Wednesday, August 1, 2012

A moment of Grace

We have hit the proverbial wall, around these here parts. Summer vacation was really moving along quite "swimmingly", until around, last week. The sky has clouded up, and hidden the sun for one too many days, preventing pool and lake time, with my girls. We make plans, and the weather has not cooperated, which has resulted in one too many days in the house. My home is a mess. The girls are fighting, and rolling their eyes at me, and just last Monday, I had a vision of pouring giant bowls of cereal for all of them, double locking the front door, and driving away for the day. It got that hairy here. And I hit my limit. Uncle! I had enough.

The week between payday, and the last paycheck is always tight, and that is sugar coating it. Bills paid, and food purchased, there isn't much left over, except gas money. When I had the impulse to flee the house on Monday, it was the kids bickering, and boredom that had really done me in. But the cherry on the top was being stressed over cash flow, and the lack of it. My head was spinning, and I started going to that place in my mind where I felt isolated, and doomed. Like we were heading right down the tubes.

I picked up my Olivia from my girlfriends house that afternoon, where she was playing, and my friend invited me out for Wing Night, in town, that night. Dollar drafts, and even less expensive wings. She and her friends go often. I never go out, but this time, I really, desperately wanted to. I needed time away from the girls, and these walls. I felt silly that I couldn't even swing a night out that probably would have totaled 10 bucks. My friend said it would be her treat. She said "We got you, we have all been there".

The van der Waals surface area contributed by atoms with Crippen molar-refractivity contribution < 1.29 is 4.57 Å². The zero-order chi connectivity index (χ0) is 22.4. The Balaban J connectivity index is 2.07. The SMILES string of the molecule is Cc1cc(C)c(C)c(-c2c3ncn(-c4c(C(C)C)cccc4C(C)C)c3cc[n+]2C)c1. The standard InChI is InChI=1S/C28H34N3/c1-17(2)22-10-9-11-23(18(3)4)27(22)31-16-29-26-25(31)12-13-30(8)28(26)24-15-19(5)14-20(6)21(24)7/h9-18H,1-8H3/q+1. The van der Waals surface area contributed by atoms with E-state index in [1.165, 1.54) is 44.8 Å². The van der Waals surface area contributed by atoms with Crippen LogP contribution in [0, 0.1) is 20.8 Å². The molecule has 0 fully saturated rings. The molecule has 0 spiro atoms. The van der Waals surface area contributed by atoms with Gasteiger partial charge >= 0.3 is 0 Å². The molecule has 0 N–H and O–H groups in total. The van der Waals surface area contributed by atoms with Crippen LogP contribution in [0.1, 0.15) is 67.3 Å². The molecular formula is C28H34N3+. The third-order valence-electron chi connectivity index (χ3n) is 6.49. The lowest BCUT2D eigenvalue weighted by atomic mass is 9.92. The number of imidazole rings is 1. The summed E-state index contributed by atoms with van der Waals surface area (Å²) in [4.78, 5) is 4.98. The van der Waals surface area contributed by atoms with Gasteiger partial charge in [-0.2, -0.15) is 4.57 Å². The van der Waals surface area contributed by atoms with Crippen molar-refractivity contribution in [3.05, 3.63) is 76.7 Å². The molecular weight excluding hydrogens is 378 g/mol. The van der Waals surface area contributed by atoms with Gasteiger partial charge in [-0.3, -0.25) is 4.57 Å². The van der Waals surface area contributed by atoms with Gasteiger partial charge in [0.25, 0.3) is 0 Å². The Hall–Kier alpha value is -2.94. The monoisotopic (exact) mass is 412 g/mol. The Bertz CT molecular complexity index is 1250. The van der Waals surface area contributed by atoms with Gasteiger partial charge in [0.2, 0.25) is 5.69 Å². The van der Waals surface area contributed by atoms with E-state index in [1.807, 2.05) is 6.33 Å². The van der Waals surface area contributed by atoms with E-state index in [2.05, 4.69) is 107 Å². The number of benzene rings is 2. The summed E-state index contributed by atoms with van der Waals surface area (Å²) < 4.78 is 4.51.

And she was right. She and her husband had suffered through an awful winter, of unemployment, and tragedy. Her girlfriend who was out with us is stressed over her husbands current unemployment. We sat, and had some beers, and ate more blue cheese than any human should, along with our wings, and talked, and I suddenly felt not so alone. I felt the isolation I had all around me that afternoon, begin to melt away. I listened more than I spoke, and heard the same stories, and worries going on in houses right in my own neighborhood, and knew at that moment, that I wasn't the only one going crazy. I wasn't the only one feeding my kids out of the pantry. I wasn't the only one calculating out the cost of gas, and what trips were necessary, and what trips were simply too frivolous. I wasn't the only one feeling like I was slowly going insane.

$39.00 for four women to have some beers, and wings, and...OK...maybe some cheese fries too...ugh..... I left Grace O'Malley's feeling heavier from the sudden rush of calories, but mentally, lighter. I felt no shame in not being able to afford my portion of the bill. And I felt thankful for being taken care of. I was grateful for the laughs, and comforted by knowing that I officially am not going mad. And if I am, I am not the only one.

Kids, summer vacation going on way too long, money, and the lack of it, stress, and worry about the future. It's all going on, in everyone else's house, to a certain degree. Some more than others. I realized my nut house isn't so bad.

And next week, (and there will be a next week!!), I can pay for one of those ladies.

Thanks girls!!